Social Media Do’s and Don’ts After a Car Accident

People today post numerous details about their personal lives on social networking sites. However, even a picture of yourself smiling subsequent to an accident can significantly influence the outcome of your case. If you’re claiming a back injury, for example, you shouldn’t be posting about any activities like bike riding or hiking, as this can damage your case.

A blatant example is a Florida case called Davenport v. State Farm Mutual Automobile Insurance Company, where the judge ruled in favor of the defense (State Farm).  After an accident where a woman sustained physical injury, State Farm requested all photographs from Ms. Davenports’s social networking sites since the date of the accident. In this case, State Farm’s legal team was looking for evidence to see whether or not Ms. Davenport was truly as injured as she was claiming.

Litigants often use social networking sites to seek information about the opposing party. They may look for photographs showing that the party may not be as injured as he or she states; perhaps out horseback riding after claiming a serious back injury. In the Davenport v. State Farm case, Ms. Davenport objected to the defendant searching through her personal photographs.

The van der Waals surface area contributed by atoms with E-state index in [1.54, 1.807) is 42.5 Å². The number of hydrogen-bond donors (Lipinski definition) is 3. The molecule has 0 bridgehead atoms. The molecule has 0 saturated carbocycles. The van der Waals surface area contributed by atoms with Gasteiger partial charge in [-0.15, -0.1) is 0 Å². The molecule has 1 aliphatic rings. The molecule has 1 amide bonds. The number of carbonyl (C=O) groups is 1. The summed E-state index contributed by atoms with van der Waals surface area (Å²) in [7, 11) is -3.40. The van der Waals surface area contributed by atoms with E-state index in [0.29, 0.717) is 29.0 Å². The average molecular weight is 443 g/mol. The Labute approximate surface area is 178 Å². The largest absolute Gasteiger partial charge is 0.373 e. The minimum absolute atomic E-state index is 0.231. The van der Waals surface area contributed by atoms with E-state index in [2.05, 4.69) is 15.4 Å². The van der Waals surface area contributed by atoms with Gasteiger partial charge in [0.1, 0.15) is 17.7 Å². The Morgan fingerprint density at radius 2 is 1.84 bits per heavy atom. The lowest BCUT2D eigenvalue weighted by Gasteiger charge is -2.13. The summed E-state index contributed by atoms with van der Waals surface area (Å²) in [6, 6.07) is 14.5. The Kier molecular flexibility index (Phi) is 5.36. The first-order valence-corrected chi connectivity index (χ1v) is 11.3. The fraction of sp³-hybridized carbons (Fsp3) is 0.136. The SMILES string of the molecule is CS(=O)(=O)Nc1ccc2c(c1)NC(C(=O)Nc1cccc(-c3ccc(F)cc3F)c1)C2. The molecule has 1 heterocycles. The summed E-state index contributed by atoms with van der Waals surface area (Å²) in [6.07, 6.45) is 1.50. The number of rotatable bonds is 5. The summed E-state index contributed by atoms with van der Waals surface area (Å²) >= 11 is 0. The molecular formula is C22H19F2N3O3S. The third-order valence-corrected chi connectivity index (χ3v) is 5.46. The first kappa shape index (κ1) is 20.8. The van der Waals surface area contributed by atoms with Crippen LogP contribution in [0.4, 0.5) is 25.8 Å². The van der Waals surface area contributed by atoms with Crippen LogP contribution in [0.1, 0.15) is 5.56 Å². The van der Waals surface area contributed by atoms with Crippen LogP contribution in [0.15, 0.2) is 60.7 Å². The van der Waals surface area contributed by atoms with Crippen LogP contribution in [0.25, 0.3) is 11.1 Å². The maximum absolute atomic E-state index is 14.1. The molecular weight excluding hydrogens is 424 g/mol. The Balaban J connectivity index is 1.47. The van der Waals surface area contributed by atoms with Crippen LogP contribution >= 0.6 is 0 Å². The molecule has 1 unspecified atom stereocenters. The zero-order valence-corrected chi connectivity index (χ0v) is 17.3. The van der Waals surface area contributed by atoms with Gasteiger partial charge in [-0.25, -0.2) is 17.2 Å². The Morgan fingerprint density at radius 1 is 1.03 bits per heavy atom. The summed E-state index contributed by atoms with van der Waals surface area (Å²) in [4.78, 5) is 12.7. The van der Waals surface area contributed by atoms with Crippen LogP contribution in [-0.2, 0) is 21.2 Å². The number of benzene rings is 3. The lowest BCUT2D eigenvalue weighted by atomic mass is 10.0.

However, the court ordered that "all photographs posted, uploaded or otherwise added to any social networking sites or blogs, including but not limited to Facebook.com, Myspace.com, Twitter.com or any similar websites posted since the date of the accident alleged in the complaint. This includes photographs posted by others in which Chelsea Davenport [the plaintiff] has been tagged or otherwise identified therein.” The court made this decision because the photographs illustrated Ms. Davenport’s “quality of life.”

Virginia courts also allow social networking site posts as part of discovery in various civil and criminal cases.

What does this mean for you? Be wary about what you post on social media — it may someday come back to haunt you. Especially if you are going through a lawsuit, do not discuss your case online, do not post photographs that could hurt your case, and do not “friend” anyone you don’t know personally.

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